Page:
The battle over clean European skies
WATCHING AND WAITING
This emissions plan, however forward thinking and environmentally friendly, has enraged the industry. Harsh denunciations have come from all corners of the globe. The U.S. case is being watched carefully by carriers around the world, even as officials prepare the necessary documentation to begin participation in the EU’s new policy.
“The points made by the U.S. carriers are fairly generic in nature, and it seems clear that if the court does find in favor of any of those points, they would probably apply equally to other foreign carriers,” says Andrew Herdman, president of the Association of Asian Pacific Airlines. “We view that very much as a test case, one that we will be watching carefully.”
The AAPA’s close watch over everything regarding the EU ETS isn’t anything new. Herdman and his colleagues have been in contact with the EU, both while the aviation rule was being debated and since it has been passed into law.
“Our objections to the scheme are essentially that in applying it to all foreign carriers for the entire length of the journey for both in-bound and out-bound services, the European
Union is overreaching its authority,” Herdman says. “We’ve been putting forward those views through a variety of channels.”
The AAPA isn’t the only foreign organization taking issue with the EU ETS. In a letter sent last month to Connie Hedegaard, the European commissioner for climate action, representatives from The International Air Cargo Association expressed their displeasure with the plan.
Calling the scheme illegal, officials wrote that the ETS violates international law and “encroaches upon the sovereign authority of each state over its own airspace.” TIACA executives also argued that the ETS is a catch-22: Instead of improving the environment, the scheme will actually prevent the aviation industry from investing in sustainable technologies.
To add another layer of dissent, the U.S. House of Representatives has introduced a bill that aims to “prohibit operators of civil aircraft of the United States from participating in the European Union’s emissions trading scheme.” The International Air Transport Association and other organizations have released statements commending the U.S. proceedings.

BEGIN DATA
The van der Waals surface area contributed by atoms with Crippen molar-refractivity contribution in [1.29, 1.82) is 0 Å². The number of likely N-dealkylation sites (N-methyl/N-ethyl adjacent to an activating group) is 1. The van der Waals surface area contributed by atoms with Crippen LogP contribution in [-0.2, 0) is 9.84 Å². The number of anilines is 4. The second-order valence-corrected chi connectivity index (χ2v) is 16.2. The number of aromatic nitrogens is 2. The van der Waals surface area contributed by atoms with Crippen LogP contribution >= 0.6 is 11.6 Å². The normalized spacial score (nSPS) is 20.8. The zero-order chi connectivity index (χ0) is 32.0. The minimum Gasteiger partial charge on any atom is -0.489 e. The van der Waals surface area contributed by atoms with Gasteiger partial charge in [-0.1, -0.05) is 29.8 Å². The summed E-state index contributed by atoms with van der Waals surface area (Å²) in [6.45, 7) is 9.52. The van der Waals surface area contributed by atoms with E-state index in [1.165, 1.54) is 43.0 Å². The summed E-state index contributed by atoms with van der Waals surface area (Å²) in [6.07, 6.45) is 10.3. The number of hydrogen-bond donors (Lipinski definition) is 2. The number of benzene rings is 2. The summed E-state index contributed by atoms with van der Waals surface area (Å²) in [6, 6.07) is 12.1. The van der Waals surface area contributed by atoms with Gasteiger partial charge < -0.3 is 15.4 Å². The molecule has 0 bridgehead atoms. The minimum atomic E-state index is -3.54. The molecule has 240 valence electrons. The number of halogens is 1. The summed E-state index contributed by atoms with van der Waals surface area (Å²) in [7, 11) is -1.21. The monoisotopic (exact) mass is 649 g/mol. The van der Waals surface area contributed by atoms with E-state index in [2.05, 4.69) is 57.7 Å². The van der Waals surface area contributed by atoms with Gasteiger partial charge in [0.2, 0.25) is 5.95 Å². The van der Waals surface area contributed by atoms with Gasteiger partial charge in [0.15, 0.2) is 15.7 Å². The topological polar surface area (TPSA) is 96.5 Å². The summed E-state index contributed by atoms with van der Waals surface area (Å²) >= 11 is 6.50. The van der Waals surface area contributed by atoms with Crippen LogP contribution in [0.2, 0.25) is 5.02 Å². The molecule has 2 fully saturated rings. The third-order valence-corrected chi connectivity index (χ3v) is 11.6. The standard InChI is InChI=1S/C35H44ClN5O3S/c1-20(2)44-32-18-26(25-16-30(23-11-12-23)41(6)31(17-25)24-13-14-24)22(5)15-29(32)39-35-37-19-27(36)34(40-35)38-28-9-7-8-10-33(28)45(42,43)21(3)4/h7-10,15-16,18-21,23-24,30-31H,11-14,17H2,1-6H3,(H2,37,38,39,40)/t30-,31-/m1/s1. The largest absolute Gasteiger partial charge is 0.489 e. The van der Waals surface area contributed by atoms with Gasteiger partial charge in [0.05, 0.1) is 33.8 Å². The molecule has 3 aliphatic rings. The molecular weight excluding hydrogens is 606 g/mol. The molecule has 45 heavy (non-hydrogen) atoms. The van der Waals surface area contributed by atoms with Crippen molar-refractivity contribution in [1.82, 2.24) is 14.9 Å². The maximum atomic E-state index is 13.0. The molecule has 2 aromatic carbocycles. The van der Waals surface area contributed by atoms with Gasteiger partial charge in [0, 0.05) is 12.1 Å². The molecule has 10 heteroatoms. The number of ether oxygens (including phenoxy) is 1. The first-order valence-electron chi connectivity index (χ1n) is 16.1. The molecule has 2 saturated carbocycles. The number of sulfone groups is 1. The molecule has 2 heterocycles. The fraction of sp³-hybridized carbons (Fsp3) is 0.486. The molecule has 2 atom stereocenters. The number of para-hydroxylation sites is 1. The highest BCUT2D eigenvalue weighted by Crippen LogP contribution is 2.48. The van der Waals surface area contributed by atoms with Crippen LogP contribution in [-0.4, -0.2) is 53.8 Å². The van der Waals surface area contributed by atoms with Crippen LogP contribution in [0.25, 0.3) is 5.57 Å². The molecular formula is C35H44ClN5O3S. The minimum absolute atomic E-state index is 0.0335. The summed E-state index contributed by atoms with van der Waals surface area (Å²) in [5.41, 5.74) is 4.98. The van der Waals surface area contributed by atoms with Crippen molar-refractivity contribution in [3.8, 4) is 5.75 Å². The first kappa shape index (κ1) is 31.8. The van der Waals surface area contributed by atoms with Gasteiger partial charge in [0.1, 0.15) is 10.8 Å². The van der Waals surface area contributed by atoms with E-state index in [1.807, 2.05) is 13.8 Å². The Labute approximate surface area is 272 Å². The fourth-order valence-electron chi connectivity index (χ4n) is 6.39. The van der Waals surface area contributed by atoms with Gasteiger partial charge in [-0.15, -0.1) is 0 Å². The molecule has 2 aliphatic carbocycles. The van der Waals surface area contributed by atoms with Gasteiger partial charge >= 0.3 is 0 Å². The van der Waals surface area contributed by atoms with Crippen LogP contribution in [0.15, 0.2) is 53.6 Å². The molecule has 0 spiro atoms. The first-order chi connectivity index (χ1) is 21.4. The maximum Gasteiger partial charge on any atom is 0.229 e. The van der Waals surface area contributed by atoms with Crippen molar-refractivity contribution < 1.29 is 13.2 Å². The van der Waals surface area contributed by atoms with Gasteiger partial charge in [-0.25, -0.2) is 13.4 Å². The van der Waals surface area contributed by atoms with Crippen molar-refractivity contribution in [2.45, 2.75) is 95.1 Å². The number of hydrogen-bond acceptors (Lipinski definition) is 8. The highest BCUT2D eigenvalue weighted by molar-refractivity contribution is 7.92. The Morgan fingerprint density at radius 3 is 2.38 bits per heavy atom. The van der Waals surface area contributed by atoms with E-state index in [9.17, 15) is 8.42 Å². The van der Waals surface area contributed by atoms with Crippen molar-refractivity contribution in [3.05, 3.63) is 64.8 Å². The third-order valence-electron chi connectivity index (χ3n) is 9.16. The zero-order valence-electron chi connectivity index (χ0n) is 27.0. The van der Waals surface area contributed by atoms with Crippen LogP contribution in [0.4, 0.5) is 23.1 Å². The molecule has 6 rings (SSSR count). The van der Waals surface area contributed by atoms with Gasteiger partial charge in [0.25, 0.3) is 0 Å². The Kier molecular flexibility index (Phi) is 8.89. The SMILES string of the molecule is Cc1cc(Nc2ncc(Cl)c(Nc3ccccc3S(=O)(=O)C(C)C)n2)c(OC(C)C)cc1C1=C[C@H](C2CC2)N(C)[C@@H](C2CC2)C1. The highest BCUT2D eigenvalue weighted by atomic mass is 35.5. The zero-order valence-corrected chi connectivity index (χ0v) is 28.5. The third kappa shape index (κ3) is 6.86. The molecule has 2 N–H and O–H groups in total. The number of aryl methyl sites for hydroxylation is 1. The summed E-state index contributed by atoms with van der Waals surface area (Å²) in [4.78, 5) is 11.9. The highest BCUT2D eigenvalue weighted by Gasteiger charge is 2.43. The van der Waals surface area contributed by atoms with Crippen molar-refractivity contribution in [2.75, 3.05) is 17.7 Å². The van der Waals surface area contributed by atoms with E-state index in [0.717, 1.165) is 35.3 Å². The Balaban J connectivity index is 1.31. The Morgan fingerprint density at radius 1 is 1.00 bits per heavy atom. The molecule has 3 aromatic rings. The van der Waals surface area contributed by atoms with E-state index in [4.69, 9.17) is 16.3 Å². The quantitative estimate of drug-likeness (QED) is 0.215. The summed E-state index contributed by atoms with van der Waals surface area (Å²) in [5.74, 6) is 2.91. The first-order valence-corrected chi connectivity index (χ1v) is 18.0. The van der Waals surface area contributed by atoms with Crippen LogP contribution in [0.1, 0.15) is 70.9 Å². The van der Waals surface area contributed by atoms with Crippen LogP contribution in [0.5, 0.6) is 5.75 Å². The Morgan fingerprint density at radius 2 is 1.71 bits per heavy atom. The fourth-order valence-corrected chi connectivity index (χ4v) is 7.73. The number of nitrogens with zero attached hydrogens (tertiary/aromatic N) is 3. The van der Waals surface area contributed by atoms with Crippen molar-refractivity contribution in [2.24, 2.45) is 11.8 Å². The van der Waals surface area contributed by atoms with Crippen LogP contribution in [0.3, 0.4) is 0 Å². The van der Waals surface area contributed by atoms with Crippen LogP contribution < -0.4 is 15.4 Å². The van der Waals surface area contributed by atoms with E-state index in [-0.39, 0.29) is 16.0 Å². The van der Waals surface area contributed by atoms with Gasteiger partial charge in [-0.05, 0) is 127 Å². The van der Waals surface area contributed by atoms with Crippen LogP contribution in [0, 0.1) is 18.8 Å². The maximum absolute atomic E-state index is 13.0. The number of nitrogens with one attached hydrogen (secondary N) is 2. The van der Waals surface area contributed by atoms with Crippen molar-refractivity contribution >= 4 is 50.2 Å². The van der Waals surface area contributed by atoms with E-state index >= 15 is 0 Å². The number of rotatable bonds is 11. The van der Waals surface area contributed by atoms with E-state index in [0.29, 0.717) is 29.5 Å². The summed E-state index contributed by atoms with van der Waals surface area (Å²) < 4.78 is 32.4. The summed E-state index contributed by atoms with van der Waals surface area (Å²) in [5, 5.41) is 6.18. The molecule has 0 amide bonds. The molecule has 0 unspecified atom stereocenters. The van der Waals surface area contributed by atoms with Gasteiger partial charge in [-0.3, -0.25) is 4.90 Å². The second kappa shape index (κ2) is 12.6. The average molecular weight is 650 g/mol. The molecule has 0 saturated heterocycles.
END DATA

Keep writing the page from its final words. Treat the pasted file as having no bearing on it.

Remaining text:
LACK OF ACTION
According to an EU spokesman for climate action, including aviation in the union’s emissions trading scheme is a direct reaction to the International Civil Aviation Organization’s lack of environmental progress. Issac Valero-Ladron says that after 15 years of seeing little movement toward a climate change directive, the EU voted to act on its own.
The aviation directive started gathering steam in 2009. While some aviation officials have suggested that the ETS can still be amended, Valero-Ladron says it’s basically set in stone. “This is not a proposal; this [is] adopted legislation,” he wrote in a document outlining the inclusion of aviation into the EU’s ETS. “We do not intend to back down or modify our legislation.”
As for the revenues generated from the scheme, EU spokesmen say it will be given over to European and third-world countries for research into environmental aviation technologies. “The EU member states will be reporting to the European Commission on how revenues have been spent,” Valero-Ladron said. “Our intention is that these reports will be made public.”
Those revenues, according to the letter sent by TIACA, could be quite significant. Officials estimated that the cost of purchasing carbon allowances will surge by $2.2 billion by 2020, rising from $1.3 billion in 2012 to $3.5 billion.